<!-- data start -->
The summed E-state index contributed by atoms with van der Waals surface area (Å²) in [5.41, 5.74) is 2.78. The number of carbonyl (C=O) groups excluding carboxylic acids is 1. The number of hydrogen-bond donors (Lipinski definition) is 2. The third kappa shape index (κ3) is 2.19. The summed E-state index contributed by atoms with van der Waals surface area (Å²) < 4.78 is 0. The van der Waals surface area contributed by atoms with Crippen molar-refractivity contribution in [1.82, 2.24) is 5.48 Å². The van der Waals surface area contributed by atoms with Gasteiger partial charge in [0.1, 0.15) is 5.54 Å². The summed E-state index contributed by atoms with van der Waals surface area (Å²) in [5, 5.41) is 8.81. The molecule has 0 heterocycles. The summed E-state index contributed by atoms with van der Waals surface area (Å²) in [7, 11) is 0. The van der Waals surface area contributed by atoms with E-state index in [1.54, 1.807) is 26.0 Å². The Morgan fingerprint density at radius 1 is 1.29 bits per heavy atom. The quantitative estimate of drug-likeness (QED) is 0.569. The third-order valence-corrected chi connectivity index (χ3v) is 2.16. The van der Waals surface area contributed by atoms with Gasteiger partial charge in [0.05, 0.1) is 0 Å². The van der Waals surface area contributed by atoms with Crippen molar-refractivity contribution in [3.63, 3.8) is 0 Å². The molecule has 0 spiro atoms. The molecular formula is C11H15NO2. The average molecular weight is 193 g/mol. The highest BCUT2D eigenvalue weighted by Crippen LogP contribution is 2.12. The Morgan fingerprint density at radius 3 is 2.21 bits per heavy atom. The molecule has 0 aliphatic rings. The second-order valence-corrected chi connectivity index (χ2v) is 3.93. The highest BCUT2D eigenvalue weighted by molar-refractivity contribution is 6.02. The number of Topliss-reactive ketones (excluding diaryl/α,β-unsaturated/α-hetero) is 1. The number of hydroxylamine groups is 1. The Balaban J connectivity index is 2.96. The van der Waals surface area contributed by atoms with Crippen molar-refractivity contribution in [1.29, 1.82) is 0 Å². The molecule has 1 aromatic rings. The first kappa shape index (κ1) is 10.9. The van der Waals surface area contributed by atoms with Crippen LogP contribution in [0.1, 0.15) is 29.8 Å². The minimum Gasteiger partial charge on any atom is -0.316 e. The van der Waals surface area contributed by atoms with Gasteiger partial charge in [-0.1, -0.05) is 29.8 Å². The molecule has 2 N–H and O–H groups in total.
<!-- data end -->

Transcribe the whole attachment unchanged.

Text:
The summed E-state index contributed by atoms with van der Waals surface area (Å²) in [5.41, 5.74) is 2.78. The number of carbonyl (C=O) groups excluding carboxylic acids is 1. The number of hydrogen-bond donors (Lipinski definition) is 2. The third kappa shape index (κ3) is 2.19. The summed E-state index contributed by atoms with van der Waals surface area (Å²) < 4.78 is 0. The van der Waals surface area contributed by atoms with Crippen molar-refractivity contribution in [1.82, 2.24) is 5.48 Å². The van der Waals surface area contributed by atoms with Gasteiger partial charge in [0.1, 0.15) is 5.54 Å². The summed E-state index contributed by atoms with van der Waals surface area (Å²) in [5, 5.41) is 8.81. The molecule has 0 heterocycles. The summed E-state index contributed by atoms with van der Waals surface area (Å²) in [7, 11) is 0. The van der Waals surface area contributed by atoms with E-state index in [1.54, 1.807) is 26.0 Å². The Morgan fingerprint density at radius 1 is 1.29 bits per heavy atom. The quantitative estimate of drug-likeness (QED) is 0.569. The third-order valence-corrected chi connectivity index (χ3v) is 2.16. The van der Waals surface area contributed by atoms with Gasteiger partial charge in [0.05, 0.1) is 0 Å². The van der Waals surface area contributed by atoms with Crippen molar-refractivity contribution in [3.63, 3.8) is 0 Å². The molecule has 0 spiro atoms. The molecular formula is C11H15NO2. The average molecular weight is 193 g/mol. The highest BCUT2D eigenvalue weighted by Crippen LogP contribution is 2.12. The Morgan fingerprint density at radius 3 is 2.21 bits per heavy atom. The molecule has 0 aliphatic rings. The second-order valence-corrected chi connectivity index (χ2v) is 3.93. The highest BCUT2D eigenvalue weighted by molar-refractivity contribution is 6.02. The number of Topliss-reactive ketones (excluding diaryl/α,β-unsaturated/α-hetero) is 1. The number of hydroxylamine groups is 1. The Balaban J connectivity index is 2.96. The van der Waals surface area contributed by atoms with Crippen molar-refractivity contribution in [1.29, 1.82) is 0 Å². The molecule has 1 aromatic rings. The first kappa shape index (κ1) is 10.9. The van der Waals surface area contributed by atoms with Crippen LogP contribution in [0.1, 0.15) is 29.8 Å². The minimum Gasteiger partial charge on any atom is -0.316 e. The van der Waals surface area contributed by atoms with Gasteiger partial charge in [-0.1, -0.05) is 29.8 Å². The molecule has 2 N–H and O–H groups in total.